Footwear Type and Testing Environment Do Not Affect Baseline Modified Balance Error Scoring System Performance Among Middle School Athletes

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Nicholas K. Erdman Athletic Training Education Program, Sports Medicine Assessment, Research & Testing (SMART) Laboratory, School of Kinesiology, George Mason University, Manassas, VA, USA

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Patricia M. Kelshaw Athletic Training Program, Department of Kinesiology, University of New Hampshire, Durham, NH, USA

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Samantha L. Hacherl Athletic Training Education Program, Sports Medicine Assessment, Research & Testing (SMART) Laboratory, School of Kinesiology, George Mason University, Manassas, VA, USA

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Shane V. Caswell Athletic Training Education Program, Sports Medicine Assessment, Research & Testing (SMART) Laboratory, School of Kinesiology, George Mason University, Manassas, VA, USA

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Context: Limited evidence exists to demonstrate the effect of extrinsic factors, such as footwear worn or the testing environment, on performance of the modified balance error scoring system (mBESS) in the middle school age (10–14 y) population. Therefore, the purpose of our study was to investigate the effect of footwear types and testing environments on performance of the mBESS by middle school athletes. Design: Cross-sectional. Methods: In total, 2667 middle school athletes (55.9% boys and 44.1% girls; age = 12.3 [0.94] y) were administered the mBESS while wearing their self-selected footwear (barefoot, cleats, or shoes) either indoors (basketball court) or outdoors (football field or track). The number of errors committed (range = 0–10) during the double-leg, single-leg, and tandem stances of the mBESS were summed to calculate a total score (range = 0–30). Kruskal–Wallis tests were used to assess for differences among the footwear groups for each mBESS stance and the total score. Mann–Whitney U tests with calculated nonparametric effect sizes (r) were used to assess for differences between the footwear groups and testing environments when appropriate. Results: There were significant differences for the number of committed errors among the footwear groups in the single-leg (P < .001) and tandem (P < .001) stances of the mBESS and mBESS total scores (P < .001). Significantly fewer errors (better) were committed while wearing shoes compared with other footwear in the single-leg and tandem stances of the mBESS (Ps ≤ .032, r = .07–.13). Participants assessed indoors committed significantly fewer errors than those assessed outdoors in each stance of the mBESS (Ps ≤ .022, r = .04–.14). Lower (better) mBESS total scores were observed for participants while wearing shoes (Ps ≤ .002, r = .10–.15) or assessed indoors (P = .001, r = .14). Conclusions: Although our data suggest that the type of footwear worn and the testing environment have a significant effect on mBESS scores of middle school athletes, the magnitudes of these differences are negligible.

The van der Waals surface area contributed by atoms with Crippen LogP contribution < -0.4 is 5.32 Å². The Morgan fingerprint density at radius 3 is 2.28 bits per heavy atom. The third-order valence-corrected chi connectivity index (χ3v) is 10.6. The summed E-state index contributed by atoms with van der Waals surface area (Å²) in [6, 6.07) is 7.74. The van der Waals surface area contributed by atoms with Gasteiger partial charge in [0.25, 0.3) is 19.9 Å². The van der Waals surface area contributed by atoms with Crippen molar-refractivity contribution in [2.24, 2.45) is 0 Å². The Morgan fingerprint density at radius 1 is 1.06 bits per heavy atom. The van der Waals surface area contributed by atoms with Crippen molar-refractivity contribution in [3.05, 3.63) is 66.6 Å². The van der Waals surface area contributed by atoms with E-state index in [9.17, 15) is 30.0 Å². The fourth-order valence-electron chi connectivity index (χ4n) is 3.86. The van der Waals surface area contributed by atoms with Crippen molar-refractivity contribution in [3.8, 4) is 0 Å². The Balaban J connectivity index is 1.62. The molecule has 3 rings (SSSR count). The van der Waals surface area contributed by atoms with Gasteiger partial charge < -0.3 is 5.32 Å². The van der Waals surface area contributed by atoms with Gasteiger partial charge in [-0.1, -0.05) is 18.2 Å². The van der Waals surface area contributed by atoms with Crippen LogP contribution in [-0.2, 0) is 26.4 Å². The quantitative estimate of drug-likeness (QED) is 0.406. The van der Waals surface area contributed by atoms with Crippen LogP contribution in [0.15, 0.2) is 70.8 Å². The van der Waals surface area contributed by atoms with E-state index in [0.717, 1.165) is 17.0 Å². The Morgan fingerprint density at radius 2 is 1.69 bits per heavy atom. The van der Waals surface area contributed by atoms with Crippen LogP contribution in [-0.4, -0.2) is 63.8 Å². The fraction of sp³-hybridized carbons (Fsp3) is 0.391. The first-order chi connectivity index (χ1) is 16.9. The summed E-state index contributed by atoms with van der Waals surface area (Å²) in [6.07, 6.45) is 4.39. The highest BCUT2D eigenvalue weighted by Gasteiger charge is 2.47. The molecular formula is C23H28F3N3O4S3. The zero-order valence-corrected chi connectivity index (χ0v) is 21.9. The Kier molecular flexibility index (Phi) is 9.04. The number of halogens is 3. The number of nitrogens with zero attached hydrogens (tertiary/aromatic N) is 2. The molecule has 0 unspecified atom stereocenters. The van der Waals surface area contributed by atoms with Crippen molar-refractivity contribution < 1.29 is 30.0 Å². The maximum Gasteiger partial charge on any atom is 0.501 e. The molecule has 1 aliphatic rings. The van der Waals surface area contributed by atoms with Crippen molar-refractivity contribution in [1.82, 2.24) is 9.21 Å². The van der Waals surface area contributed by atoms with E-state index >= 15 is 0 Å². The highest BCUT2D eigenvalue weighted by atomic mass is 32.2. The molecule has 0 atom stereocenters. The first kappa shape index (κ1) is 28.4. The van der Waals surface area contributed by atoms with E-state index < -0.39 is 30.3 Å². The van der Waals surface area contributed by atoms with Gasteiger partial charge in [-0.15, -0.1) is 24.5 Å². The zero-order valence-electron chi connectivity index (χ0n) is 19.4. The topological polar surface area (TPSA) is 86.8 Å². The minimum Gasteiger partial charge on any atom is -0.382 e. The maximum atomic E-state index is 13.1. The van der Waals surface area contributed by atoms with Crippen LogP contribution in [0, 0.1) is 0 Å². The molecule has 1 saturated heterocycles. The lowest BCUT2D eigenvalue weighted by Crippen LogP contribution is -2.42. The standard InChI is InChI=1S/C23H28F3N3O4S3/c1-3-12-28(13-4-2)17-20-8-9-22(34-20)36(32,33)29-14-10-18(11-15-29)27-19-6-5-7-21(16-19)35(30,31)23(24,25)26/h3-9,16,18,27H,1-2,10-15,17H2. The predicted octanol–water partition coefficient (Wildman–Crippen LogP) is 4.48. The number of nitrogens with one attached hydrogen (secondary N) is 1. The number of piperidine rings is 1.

Caswell (scaswell@gmu.edu) is corresponding author.

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